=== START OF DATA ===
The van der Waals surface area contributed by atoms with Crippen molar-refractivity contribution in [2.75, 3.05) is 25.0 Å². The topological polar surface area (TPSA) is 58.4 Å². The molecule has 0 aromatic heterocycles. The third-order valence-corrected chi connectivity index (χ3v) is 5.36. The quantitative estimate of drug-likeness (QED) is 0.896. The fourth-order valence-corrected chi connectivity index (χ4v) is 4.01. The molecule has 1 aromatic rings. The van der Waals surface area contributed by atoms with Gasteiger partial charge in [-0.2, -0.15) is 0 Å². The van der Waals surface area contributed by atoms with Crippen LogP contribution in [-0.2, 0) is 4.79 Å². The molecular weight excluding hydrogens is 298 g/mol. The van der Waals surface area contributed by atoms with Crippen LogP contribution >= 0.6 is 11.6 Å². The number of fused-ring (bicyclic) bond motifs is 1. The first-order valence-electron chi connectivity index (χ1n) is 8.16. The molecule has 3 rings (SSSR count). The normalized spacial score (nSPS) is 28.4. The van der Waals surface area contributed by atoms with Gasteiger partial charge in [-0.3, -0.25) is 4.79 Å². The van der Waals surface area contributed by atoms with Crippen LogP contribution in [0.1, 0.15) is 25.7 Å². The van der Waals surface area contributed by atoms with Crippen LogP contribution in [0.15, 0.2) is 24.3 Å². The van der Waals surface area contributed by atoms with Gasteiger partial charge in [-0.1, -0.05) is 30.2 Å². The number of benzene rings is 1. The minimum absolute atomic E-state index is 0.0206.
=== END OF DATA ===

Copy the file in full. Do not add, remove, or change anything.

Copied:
The van der Waals surface area contributed by atoms with Crippen molar-refractivity contribution in [2.75, 3.05) is 25.0 Å². The topological polar surface area (TPSA) is 58.4 Å². The molecule has 0 aromatic heterocycles. The third-order valence-corrected chi connectivity index (χ3v) is 5.36. The quantitative estimate of drug-likeness (QED) is 0.896. The fourth-order valence-corrected chi connectivity index (χ4v) is 4.01. The molecule has 1 aromatic rings. The van der Waals surface area contributed by atoms with Gasteiger partial charge in [-0.2, -0.15) is 0 Å². The van der Waals surface area contributed by atoms with Crippen LogP contribution in [-0.2, 0) is 4.79 Å². The molecular weight excluding hydrogens is 298 g/mol. The van der Waals surface area contributed by atoms with Crippen LogP contribution >= 0.6 is 11.6 Å². The number of fused-ring (bicyclic) bond motifs is 1. The first-order valence-electron chi connectivity index (χ1n) is 8.16. The molecule has 3 rings (SSSR count). The normalized spacial score (nSPS) is 28.4. The van der Waals surface area contributed by atoms with Gasteiger partial charge in [-0.3, -0.25) is 4.79 Å². The van der Waals surface area contributed by atoms with Crippen LogP contribution in [0.1, 0.15) is 25.7 Å². The van der Waals surface area contributed by atoms with Crippen LogP contribution in [0.15, 0.2) is 24.3 Å². The van der Waals surface area contributed by atoms with Gasteiger partial charge in [-0.1, -0.05) is 30.2 Å². The number of benzene rings is 1. The minimum absolute atomic E-state index is 0.0206.